Of fear and flying

As can probably be guessed from the complete lack of posts since the 17th — evil day job struck again.

The plus side is that evil day job involved going to Monkey C Monkey Do yesterday, which almost makes up for all the hellaciousness that came before. If you ever get the chance to go to Monkey — do.

At first glance, I think almost everyone was disappointed at how small it actually was in real life. What we didn’t realize was that it is built vertically rather than horizontally. So we had three levels of rope and challenge courses, just all stacked on top of each other. The 2.5 hours that they allot to you is actually not quite enough for a not-quite-fit pair of people to work their way through every single challenge. I skipped some of the tier 3 challenges in favor of using the Big Swing and the high zipline.

Both of which are amazing. Let me emphasize that again: AMAZING.

There are other, closer, rope courses in MA and so I was contemplating not going 3 hours to Maine for this sort of thing again until I  experienced the Big Swing. Essentially, you’re about three floors up, they hook you in, and you sort of lean over to the left until you topple off the ledge into a swaying, soaring, twirling, diving sequence of motions.

It’s not like bungee jumping at all, where from what I can tell, you just go mostly vertically up and down. In this, you really feel like you’re soaring, gliding, then suddenly diving to ground and back up again.

I have an unholy fear of heights. I really do. I don’t visit “highest building in the world” type tourist places, flying in planes is a nightmare, and I probably will never understand the appeal of something like sky diving or even something as tame as eating in a restaurant with a glass floor balcony on the top of a skyscraper. For the first part of the tier 1 to tier 2 challenges, my boyfriend looked at my set face, my shaking limbs, my hands cramping from gripping onto my harness too tightly, and asked me with all seriousness if I needed to stop because it didn’t look like I was having fun.

I was and I wasn’t.

I love rope courses. I love proving to myself that I can do highly physical things like that. But my fear was overwhelming, the sweat sliding down my spine cold from fear and not hot from exertion. My mind was clouding and blanking from stress, anxiety, and just sheer terror.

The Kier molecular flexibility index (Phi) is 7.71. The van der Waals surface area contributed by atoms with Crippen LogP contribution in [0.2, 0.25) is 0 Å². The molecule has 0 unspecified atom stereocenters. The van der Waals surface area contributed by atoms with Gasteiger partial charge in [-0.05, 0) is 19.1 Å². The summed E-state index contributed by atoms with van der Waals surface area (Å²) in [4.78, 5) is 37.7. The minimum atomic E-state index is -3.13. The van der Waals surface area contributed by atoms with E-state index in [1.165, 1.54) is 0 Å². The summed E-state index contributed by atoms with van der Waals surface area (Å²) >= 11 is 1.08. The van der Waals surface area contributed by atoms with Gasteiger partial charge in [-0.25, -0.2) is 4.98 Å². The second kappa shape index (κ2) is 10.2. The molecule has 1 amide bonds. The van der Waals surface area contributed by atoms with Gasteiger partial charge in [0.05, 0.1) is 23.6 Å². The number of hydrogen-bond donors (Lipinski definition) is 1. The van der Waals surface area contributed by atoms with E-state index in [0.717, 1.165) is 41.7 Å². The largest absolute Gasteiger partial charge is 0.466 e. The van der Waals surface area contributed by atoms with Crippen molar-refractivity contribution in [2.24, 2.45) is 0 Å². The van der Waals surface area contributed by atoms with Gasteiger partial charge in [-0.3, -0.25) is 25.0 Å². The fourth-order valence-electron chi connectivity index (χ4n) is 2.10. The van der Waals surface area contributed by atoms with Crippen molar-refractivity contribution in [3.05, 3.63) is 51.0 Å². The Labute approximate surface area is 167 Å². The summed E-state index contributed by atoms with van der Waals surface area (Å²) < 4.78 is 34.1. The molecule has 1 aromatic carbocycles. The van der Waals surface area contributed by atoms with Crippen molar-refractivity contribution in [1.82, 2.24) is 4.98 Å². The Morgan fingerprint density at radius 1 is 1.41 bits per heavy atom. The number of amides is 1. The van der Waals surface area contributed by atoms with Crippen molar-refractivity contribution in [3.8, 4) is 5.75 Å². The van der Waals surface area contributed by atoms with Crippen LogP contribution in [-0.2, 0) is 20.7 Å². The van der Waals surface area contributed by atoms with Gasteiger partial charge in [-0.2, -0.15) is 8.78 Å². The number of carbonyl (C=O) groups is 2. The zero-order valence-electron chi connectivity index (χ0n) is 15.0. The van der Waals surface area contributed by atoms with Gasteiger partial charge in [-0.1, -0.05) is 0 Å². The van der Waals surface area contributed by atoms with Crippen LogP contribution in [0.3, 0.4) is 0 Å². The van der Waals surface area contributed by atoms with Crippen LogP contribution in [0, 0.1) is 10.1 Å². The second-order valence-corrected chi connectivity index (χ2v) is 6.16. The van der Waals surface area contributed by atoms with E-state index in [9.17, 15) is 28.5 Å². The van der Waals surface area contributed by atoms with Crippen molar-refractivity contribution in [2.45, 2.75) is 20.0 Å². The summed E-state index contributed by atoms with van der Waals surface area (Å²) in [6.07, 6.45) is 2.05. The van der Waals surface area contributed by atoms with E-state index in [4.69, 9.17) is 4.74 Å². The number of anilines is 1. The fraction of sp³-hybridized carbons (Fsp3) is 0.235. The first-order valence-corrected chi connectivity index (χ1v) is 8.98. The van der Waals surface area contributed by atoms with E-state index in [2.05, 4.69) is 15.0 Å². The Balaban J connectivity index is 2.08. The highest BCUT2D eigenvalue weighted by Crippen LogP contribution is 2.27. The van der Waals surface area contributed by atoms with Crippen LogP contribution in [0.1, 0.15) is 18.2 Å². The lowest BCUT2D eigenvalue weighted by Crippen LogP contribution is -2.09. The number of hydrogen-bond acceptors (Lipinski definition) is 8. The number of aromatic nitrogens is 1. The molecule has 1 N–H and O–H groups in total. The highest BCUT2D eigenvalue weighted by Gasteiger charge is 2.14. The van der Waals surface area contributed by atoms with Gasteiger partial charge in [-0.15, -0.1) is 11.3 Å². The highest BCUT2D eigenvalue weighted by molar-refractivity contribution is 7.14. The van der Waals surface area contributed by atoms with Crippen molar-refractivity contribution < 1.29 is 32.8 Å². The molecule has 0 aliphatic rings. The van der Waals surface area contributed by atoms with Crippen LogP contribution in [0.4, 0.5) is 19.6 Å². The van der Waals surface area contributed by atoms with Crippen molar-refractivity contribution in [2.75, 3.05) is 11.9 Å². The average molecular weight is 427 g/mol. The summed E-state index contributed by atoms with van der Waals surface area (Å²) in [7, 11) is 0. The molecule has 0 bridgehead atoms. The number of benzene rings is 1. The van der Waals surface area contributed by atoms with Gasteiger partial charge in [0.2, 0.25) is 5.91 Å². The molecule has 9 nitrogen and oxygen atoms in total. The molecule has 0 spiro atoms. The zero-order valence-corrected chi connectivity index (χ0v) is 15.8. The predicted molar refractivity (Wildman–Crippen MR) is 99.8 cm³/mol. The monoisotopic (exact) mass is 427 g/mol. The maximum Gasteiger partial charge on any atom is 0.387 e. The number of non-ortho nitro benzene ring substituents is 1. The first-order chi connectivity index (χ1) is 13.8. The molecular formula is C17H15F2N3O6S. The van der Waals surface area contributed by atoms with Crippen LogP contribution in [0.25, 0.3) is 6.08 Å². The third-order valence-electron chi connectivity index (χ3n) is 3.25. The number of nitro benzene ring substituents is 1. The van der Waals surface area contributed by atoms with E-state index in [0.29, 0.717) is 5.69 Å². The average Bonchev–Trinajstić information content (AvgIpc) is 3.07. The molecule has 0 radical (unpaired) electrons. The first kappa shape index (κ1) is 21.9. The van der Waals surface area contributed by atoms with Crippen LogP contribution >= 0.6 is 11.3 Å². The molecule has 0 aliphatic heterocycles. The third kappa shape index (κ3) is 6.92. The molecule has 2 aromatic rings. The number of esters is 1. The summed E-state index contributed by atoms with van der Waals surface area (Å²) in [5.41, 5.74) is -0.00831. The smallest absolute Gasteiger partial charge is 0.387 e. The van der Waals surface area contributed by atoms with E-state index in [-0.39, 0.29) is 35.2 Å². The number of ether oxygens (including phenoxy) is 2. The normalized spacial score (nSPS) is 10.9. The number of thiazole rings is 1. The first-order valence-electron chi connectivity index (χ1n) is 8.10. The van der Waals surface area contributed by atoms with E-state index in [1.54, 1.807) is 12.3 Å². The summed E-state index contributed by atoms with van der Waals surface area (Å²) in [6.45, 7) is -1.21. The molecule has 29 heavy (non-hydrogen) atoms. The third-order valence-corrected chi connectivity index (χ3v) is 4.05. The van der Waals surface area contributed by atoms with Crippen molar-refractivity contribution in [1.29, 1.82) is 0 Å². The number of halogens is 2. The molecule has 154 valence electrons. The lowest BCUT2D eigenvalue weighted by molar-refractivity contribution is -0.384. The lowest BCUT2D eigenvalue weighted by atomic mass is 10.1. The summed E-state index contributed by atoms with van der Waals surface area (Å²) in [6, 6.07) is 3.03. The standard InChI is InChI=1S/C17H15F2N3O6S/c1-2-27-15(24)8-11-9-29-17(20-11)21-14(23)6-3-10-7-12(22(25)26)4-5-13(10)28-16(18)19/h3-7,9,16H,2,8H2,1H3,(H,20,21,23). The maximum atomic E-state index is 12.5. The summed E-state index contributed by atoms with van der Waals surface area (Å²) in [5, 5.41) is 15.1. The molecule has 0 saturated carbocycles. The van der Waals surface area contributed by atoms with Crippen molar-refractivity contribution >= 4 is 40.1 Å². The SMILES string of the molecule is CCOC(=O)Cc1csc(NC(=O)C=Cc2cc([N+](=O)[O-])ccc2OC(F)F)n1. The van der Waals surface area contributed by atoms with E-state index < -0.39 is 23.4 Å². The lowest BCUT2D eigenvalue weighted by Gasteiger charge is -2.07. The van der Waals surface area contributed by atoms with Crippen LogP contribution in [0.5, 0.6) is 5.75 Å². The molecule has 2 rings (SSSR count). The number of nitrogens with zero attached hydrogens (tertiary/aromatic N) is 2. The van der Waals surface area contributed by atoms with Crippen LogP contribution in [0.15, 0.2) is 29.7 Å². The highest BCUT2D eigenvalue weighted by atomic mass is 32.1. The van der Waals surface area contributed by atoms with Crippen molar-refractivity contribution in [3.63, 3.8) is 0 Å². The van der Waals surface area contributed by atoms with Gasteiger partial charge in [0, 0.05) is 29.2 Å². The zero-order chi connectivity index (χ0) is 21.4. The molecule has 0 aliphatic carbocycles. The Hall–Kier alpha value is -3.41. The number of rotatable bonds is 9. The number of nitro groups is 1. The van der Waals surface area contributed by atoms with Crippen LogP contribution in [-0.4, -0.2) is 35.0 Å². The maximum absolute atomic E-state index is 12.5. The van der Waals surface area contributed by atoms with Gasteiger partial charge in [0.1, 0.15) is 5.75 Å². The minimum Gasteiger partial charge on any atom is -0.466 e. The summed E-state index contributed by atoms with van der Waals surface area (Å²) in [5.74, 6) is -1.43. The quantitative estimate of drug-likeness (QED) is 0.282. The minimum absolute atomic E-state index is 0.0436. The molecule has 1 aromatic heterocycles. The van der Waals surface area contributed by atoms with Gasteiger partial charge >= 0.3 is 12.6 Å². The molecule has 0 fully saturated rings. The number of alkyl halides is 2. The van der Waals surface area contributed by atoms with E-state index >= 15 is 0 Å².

But then I did the lower zipline once, trusted in the harness to keep me safe, and it did. Things got better after that. Better to the point where I could go through to the end of the course.

Yesterday I proved to myself that I am more than just someone who reacts to her fears, rational or otherwise. I got to the top of the course, where it was 50 feet up in the air, with nothing between me and the air but a harness and a small wooden platform, and stepped off. I sat on a ledge, feet hanging in air, and let myself tip over and off into a gutwrenching, ecstatic experience where I could almost believe I was flying.

I’ve always been a fearful person, and I hated that about myself. I don’t walk alone at night. I quit figure skating lessons when we got to the jumping and spinning because I had an unholy fear of breaking something, anything. I didn’t say yes to spending my first year in Italy when NYU wanted me to attend, but wanted me to go to Florence first, because I was terrified of going alone, to a country where I didn’t speak the language. I’ve missed so many opportunities, so many possibly amazing experiences and people — because I’ve been so afraid.

You know what? I’m still afraid. I still won’t go walking alone after dark. But next time, when I have the chance to do something like stepping off a ledge into thin air with the promise of an exhilarating journey — I’ll trust that I have a safety harness in place in the form of my family, friends, and boyfriend — and take that step.

If you’re ever in the area, try Monkey C Monkey Do. Roland and all of his staff were amazing, supportive, and enthusiastic about being encouraging. Not only were they truly friendly, kind people, but I also appreciated that even though our numbers dropped from 35 to 15, they still gave me that group rate they quoted me. I felt terrible about our numbers dropping like that and I would have been completely willing to pay normal prices, but they didn’t even mention it. Stunningly lovely experience and if they weren’t shutting down for the year next week, I’d love to make the trip again.

I will definitely go back again, because I want to learn again that feeling of soaring, of flying, of being much more than I thought I could be.

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